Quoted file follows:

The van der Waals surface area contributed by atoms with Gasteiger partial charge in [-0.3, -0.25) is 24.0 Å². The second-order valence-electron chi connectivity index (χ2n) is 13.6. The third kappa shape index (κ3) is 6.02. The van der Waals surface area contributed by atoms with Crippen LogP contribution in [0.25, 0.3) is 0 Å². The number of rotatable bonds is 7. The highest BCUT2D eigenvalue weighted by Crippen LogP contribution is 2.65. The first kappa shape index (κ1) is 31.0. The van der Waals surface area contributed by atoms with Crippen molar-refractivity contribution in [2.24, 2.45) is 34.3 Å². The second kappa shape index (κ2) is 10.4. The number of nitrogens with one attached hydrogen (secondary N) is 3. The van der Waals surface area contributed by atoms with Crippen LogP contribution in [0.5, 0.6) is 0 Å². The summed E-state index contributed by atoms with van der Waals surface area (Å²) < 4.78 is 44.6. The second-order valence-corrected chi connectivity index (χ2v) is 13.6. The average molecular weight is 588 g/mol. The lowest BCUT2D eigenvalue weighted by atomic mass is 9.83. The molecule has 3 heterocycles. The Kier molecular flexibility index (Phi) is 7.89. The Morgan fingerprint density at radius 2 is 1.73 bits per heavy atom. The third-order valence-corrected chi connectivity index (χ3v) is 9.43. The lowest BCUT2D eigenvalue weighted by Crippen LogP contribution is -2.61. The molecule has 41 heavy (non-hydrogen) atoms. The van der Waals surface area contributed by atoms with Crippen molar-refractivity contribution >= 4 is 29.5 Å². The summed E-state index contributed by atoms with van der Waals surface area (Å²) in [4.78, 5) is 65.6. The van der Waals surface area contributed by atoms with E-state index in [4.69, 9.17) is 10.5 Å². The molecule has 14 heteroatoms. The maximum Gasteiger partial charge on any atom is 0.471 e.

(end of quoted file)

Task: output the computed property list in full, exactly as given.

The van der Waals surface area contributed by atoms with Gasteiger partial charge in [-0.3, -0.25) is 24.0 Å². The second-order valence-electron chi connectivity index (χ2n) is 13.6. The third kappa shape index (κ3) is 6.02. The van der Waals surface area contributed by atoms with Crippen LogP contribution in [0.25, 0.3) is 0 Å². The number of rotatable bonds is 7. The highest BCUT2D eigenvalue weighted by Crippen LogP contribution is 2.65. The first kappa shape index (κ1) is 31.0. The van der Waals surface area contributed by atoms with Crippen molar-refractivity contribution in [2.24, 2.45) is 34.3 Å². The second kappa shape index (κ2) is 10.4. The number of nitrogens with one attached hydrogen (secondary N) is 3. The van der Waals surface area contributed by atoms with Crippen LogP contribution in [0.5, 0.6) is 0 Å². The summed E-state index contributed by atoms with van der Waals surface area (Å²) < 4.78 is 44.6. The second-order valence-corrected chi connectivity index (χ2v) is 13.6. The average molecular weight is 588 g/mol. The lowest BCUT2D eigenvalue weighted by atomic mass is 9.83. The molecule has 3 heterocycles. The Kier molecular flexibility index (Phi) is 7.89. The Morgan fingerprint density at radius 2 is 1.73 bits per heavy atom. The third-order valence-corrected chi connectivity index (χ3v) is 9.43. The lowest BCUT2D eigenvalue weighted by Crippen LogP contribution is -2.61. The molecule has 41 heavy (non-hydrogen) atoms. The van der Waals surface area contributed by atoms with Crippen molar-refractivity contribution >= 4 is 29.5 Å². The summed E-state index contributed by atoms with van der Waals surface area (Å²) in [4.78, 5) is 65.6. The van der Waals surface area contributed by atoms with E-state index in [4.69, 9.17) is 10.5 Å². The molecule has 14 heteroatoms. The maximum Gasteiger partial charge on any atom is 0.471 e.